If you haven't heard of Sunset Hearts, then I'm doing you a favor. If you have heard of Sunset Hearts, then, well, then you know it's a thing.
And it's a good thing.
I'm not a music critic, by any means. I would not be able to craft together words like William Mann did when he reviewed The Beatles. I don't know enough about key changes, note placement, or harmonizing techniques to be able to judge an elementary school slide whistle recital, much less a real group. I wouldn't be able to, in a million years, craft a sentence about bringing "a distinctive and exhilarating flavour into a genre of music."
I also wouldn't be able to rip something apart the way Richard Meltzer did when he used the phrase "dying musical virility" to describe The Beach Boys "When I Grow Up To Be A Man."
I don't really know how to describe "synthpop," I'm not really sure if I should be comparing them to bands like M83, Tears For Fears, Capital Cities, or any of the other bands listed as "synthpop" on Wikipedia's website. I will say that the song I'll Play It Wrong does strongly remind me of Alizee's La Candida. So congratulations, you remind me of my favorite French pop artist.
What I can say is I've listened to their music, and I've seen them perform live. While the outdoor setting left a bit to be desired acoustically, it was still an enjoyable show. Listening to it in a digital audio format, I'm able to get a stronger sense of balance, but the live performance allows me to envision the group in my head.
There's lead singer Casey McCurry's tight grip around the microphone as he sings into it. From the distance I sat at, it appeared he was getting swallowed up completely by his own music and lyrics, being a font (or, if that's too pretentious, a conduit) for an emotion and energy he was able to tap into from somewhere else. I'm pretty sure his eyes were closed, because if they weren't, I wouldn't have been surprised to see a slight glow come from behind them.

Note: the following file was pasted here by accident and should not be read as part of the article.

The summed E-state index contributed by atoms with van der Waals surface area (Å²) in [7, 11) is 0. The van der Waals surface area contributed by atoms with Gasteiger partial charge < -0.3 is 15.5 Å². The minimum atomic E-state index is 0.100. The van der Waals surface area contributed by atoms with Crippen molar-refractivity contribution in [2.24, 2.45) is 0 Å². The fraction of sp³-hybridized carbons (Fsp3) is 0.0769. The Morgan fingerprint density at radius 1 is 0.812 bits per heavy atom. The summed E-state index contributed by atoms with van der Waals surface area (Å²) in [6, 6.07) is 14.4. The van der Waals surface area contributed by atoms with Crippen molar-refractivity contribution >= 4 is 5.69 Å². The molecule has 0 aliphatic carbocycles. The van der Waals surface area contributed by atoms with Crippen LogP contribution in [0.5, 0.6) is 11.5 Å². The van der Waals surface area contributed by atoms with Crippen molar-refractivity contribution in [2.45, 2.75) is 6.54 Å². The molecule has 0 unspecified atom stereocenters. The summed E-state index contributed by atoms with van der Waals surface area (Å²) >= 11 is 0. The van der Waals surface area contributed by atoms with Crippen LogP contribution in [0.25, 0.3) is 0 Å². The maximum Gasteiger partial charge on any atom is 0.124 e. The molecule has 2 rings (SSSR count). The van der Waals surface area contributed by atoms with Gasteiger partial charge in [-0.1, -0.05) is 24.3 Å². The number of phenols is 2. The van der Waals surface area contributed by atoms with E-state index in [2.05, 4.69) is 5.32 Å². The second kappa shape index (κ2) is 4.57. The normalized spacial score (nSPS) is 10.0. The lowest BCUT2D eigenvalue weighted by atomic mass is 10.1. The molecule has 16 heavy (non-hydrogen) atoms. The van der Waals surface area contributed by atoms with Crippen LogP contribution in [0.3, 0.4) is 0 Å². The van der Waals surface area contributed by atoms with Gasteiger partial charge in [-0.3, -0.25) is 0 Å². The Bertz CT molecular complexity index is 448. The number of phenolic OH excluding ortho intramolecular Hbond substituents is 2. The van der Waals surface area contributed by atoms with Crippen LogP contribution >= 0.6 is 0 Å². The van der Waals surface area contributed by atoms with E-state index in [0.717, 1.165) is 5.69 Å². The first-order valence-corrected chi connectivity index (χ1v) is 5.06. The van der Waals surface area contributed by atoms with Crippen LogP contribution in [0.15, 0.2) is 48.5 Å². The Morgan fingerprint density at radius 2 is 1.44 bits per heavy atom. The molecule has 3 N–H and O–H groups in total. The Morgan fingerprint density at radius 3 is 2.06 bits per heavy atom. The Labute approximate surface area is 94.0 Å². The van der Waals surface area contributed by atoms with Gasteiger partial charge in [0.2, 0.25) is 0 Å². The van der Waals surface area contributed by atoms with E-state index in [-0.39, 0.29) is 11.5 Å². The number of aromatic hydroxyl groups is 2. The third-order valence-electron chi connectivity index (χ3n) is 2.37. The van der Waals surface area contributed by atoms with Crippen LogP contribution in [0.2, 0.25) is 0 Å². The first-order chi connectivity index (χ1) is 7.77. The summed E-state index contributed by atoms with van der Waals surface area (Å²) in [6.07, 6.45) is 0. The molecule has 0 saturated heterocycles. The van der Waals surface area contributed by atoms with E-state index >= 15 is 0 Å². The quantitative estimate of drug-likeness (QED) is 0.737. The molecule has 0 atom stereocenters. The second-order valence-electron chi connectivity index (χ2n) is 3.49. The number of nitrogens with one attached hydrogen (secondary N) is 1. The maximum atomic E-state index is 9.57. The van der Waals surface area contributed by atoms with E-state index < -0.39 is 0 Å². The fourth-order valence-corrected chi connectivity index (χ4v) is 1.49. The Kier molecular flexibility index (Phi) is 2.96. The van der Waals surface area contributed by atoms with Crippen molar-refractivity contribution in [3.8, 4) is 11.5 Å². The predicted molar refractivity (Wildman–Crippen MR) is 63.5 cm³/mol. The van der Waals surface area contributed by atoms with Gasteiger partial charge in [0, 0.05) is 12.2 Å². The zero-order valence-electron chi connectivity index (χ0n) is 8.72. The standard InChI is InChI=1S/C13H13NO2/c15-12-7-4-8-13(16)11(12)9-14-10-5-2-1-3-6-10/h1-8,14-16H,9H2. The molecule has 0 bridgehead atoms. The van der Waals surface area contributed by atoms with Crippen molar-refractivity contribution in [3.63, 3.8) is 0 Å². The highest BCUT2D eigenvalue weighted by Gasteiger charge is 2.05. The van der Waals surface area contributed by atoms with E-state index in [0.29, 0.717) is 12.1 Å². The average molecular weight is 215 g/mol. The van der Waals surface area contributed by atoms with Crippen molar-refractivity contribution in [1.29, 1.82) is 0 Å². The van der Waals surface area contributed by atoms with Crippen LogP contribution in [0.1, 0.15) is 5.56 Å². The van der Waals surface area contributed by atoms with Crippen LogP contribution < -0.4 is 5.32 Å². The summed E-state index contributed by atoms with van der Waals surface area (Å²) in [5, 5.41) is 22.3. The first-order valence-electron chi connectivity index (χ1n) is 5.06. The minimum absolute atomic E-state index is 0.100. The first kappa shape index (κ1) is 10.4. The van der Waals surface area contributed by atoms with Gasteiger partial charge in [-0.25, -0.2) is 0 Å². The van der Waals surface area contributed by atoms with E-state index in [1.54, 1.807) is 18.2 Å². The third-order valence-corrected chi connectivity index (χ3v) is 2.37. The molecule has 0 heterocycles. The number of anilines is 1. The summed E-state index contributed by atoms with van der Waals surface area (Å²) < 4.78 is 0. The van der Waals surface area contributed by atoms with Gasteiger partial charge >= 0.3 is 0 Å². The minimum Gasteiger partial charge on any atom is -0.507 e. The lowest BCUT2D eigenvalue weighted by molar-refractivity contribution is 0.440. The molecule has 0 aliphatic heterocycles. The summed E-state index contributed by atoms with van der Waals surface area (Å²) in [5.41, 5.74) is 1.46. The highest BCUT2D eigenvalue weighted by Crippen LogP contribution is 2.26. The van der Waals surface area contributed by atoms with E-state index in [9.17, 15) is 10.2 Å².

I'm able to picture Erik Tasker (a good friend of mine, and how I found out about the group) as he performs, deeper in the bass work than anybody else, a scarf draped around his neck, almost seeming like he's performing with an entirely different group and just wandered onto another stage. The effort he seems to be putting into his movements while he performs is in stark contrast to the smooth actions of the other performers. He brings a more "mechanical" aspect to the performance, which isn't a criticism. He seems to bring an aspect from other bands I've seen perform, where the part of the song they do is actual work. It's something they create with their whole body, not just with an appendage or their voice. He's also the only one who looks really tired after each song.
There's also Sadie McCurry, who I will freely admit I didn't realize until the video that she actually did any of the music. I know I saw her sing, but I kept thinking that iPad she carried was in charge of sound levels or balance or treble or other terms I remember being "options" on my car radio I could manipulate. It's only today I learned she uses an app for sampling, providing a unique ingredient to the group.
What I'm trying to say is two things:
They're a lot of fun to see live.
They do good music.
For the record, Sunset Hearts, I will complain if you refer to this post as "This guy said that trying to review us was like trying to review The Beatles! Or The Beach Boys!
They have a music video out now, so if you want to get to watch them while you find out what they sound like, then you're in luck. If you want to just listen, then I recommend clicking on the video and then looking another direction. When is the last time you looked around your windows for cobwebs, or at that ceiling fan to see if it's dusty?
For more of their music, go to their website. For more about them, like them on Facebook.